Inspired by Lauren Drew’s use of “Less Attitude. More Fitness.” as a #mentortext in the #writingthief #mooc Make Cycle 3: Mentor Scavenger Hunt, my mind veered to another well-known fitness slogan; Nike’s “Just Do It.”
Imagine my shock to discover the disquieting origins of this saying, which has been an upbeat, encouraging declaration in our cultural consciousness since 1988. This means students in our classrooms have heard it their whole lives. According to a 2009 New York Times article, “Just Do It” is a spin on “Let’s do it.” Those words were uttered in 1977 by Utah convicted killer Gary Gilmore just before he was executed by a firing squad. As reported in the article, a former Nike marketing chief admits that “the origins of ‘Just Do It’ were not widely known or acknowledged.” Not surprising!
This discovery caused me to think deeper about words, phrases, slogans that are deeply embedded into our cultural fabric. How much do we understand about the origins and reasons we use those particular phrases?
The animated film Robots, released in 2005, is packed full of pop culture spoofs. It includes references to, among many others, Britney Spears, Star Wars, and Michael Jackson. Young children watching the movie at the same time I was were responding to the surface, slapstick humor. I found it to be hilarious because of the cultural references. The children missed that layer of humor, because those references were not (yet) part of their consciousness.
Isn’t that layering a common attribute in the most timeless texts? The comic series Calvin & Hobbes is a case in point. Young children can enjoy (and identify with!) the situations Calvin gets himself into beginning at a young age. As they grow older, they can explore those stories again and get a whole new level of understanding, not only of the plot, but the humor. Then, when they themselves become parents, they will understand Calvin’s parents better, and possibly show more sympathy for their plight!
These reflections impressed upon me how important it is to ask students to explore stories. Not just the surface level, but each layer. This investigation will vary, depending on the age of the students, but we can ask even young children whether they can name other stories that are similar to what we are reading to them. We can ask older students to think about possible influences that contributed to a writer’s storytelling. We can also guide them into drawing connections between past and present interpretations of common themes and characterizations.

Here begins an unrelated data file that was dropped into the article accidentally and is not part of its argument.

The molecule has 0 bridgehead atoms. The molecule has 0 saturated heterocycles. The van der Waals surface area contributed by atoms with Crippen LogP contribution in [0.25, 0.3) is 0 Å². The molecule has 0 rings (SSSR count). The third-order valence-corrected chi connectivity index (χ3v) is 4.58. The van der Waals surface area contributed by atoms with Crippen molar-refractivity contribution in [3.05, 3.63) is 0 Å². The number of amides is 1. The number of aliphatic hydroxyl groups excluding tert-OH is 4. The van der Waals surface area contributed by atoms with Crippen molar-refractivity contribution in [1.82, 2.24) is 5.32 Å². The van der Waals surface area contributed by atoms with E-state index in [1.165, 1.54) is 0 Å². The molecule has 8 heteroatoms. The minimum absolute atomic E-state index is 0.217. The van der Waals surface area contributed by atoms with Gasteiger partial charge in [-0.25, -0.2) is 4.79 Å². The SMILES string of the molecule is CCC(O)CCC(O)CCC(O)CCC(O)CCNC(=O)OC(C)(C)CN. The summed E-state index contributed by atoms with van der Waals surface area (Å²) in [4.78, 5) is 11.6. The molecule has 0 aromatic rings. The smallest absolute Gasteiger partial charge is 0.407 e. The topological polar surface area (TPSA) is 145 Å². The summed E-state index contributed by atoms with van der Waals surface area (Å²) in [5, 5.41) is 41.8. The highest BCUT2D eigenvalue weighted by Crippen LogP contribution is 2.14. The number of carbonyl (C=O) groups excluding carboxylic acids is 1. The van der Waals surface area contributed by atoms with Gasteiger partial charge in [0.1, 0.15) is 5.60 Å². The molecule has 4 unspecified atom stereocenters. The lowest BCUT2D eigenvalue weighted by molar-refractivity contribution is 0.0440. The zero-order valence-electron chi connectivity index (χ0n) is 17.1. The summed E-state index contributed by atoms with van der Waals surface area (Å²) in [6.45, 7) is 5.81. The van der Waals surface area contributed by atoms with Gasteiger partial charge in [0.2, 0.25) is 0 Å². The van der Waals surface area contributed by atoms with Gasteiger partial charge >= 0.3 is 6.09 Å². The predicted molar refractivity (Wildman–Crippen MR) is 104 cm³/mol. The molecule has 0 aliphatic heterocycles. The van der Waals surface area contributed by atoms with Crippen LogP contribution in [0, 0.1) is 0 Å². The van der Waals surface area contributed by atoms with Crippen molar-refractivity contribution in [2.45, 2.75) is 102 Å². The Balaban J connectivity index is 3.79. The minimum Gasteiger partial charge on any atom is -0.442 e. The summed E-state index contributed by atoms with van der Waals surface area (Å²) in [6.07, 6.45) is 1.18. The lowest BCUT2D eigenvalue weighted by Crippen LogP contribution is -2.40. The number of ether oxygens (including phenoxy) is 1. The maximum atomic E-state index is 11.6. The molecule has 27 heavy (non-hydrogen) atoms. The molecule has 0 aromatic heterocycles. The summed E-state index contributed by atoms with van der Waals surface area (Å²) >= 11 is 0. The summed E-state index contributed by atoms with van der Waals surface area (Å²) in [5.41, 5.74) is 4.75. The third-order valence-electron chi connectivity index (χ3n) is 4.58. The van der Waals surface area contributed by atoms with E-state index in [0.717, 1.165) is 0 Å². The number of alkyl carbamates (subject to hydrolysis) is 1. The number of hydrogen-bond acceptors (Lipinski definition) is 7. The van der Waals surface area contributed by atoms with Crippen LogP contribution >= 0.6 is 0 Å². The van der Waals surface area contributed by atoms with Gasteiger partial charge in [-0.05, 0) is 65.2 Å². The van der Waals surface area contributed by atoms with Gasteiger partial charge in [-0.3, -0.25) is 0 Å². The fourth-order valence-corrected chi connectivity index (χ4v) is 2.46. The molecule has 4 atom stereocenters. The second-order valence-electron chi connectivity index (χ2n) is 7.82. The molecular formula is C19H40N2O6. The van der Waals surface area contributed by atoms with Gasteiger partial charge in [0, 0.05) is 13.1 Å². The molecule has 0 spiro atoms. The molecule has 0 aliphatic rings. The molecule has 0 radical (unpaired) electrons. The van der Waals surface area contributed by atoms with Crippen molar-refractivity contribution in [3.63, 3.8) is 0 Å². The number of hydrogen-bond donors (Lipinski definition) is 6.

In Neil Gaiman’s 2012 commencement address to students at the University of the Arts, he describes some of the steps of his journey into becoming a recognized writer. Gaiman is a brilliant writer and storyteller. Nonetheless, he has been a #writingthief of other writers, some apparent, others less so. He acknowledges influences as varied as G.K Chesterton, H.P. Lovecraft, Edgar Allan Poe, Ray Bradbury, Kurt Vonnegut, J.R.R. Tolkien, Stephen King, and C.S. Lewis.
My personal favorite of his books is American Gods. I love the way he weaves ancient mythical characters from several continents into a rich mythical tale of his own. In the process, he also creates a few new gods, to reflect current cultural preoccupations. Since I am a #lifelong #reader, I recognized many of the (renamed) characters in American Gods, and thoroughly enjoyed Gaiman’s representation of them. If I were less of a reader, I would have enjoyed the story, but I would have missed the richly textured layers he weaves into the plot.
Another excellent reason to inspire today’s young people to enjoy not only contemporary fiction, but to also reach back to stories told over the millennia, in order to build a rich understanding of who we are, and where we came from.